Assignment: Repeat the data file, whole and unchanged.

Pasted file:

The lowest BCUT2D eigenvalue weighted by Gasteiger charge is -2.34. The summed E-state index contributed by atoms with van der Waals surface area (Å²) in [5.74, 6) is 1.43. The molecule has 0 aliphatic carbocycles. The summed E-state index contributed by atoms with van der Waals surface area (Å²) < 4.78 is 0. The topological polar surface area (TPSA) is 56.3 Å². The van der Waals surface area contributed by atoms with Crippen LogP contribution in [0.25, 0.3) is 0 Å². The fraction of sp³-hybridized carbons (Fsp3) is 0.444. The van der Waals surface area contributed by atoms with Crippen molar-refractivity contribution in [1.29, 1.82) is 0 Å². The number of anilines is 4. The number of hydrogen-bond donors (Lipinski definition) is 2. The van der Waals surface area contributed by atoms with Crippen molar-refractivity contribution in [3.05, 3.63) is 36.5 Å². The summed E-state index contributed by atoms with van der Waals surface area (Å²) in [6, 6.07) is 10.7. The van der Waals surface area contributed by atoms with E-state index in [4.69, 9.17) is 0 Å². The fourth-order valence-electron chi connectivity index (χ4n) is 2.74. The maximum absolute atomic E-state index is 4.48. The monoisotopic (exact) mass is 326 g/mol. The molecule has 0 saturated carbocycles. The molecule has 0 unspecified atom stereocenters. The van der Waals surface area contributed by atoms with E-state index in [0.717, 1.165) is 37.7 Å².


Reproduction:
The lowest BCUT2D eigenvalue weighted by Gasteiger charge is -2.34. The summed E-state index contributed by atoms with van der Waals surface area (Å²) in [5.74, 6) is 1.43. The molecule has 0 aliphatic carbocycles. The summed E-state index contributed by atoms with van der Waals surface area (Å²) < 4.78 is 0. The topological polar surface area (TPSA) is 56.3 Å². The van der Waals surface area contributed by atoms with Crippen LogP contribution in [0.25, 0.3) is 0 Å². The fraction of sp³-hybridized carbons (Fsp3) is 0.444. The van der Waals surface area contributed by atoms with Crippen molar-refractivity contribution in [1.29, 1.82) is 0 Å². The number of anilines is 4. The number of hydrogen-bond donors (Lipinski definition) is 2. The van der Waals surface area contributed by atoms with Crippen molar-refractivity contribution in [3.05, 3.63) is 36.5 Å². The summed E-state index contributed by atoms with van der Waals surface area (Å²) in [6, 6.07) is 10.7. The van der Waals surface area contributed by atoms with E-state index in [4.69, 9.17) is 0 Å². The fourth-order valence-electron chi connectivity index (χ4n) is 2.74. The maximum absolute atomic E-state index is 4.48. The monoisotopic (exact) mass is 326 g/mol. The molecule has 0 saturated carbocycles. The molecule has 0 unspecified atom stereocenters. The van der Waals surface area contributed by atoms with E-state index in [0.717, 1.165) is 37.7 Å².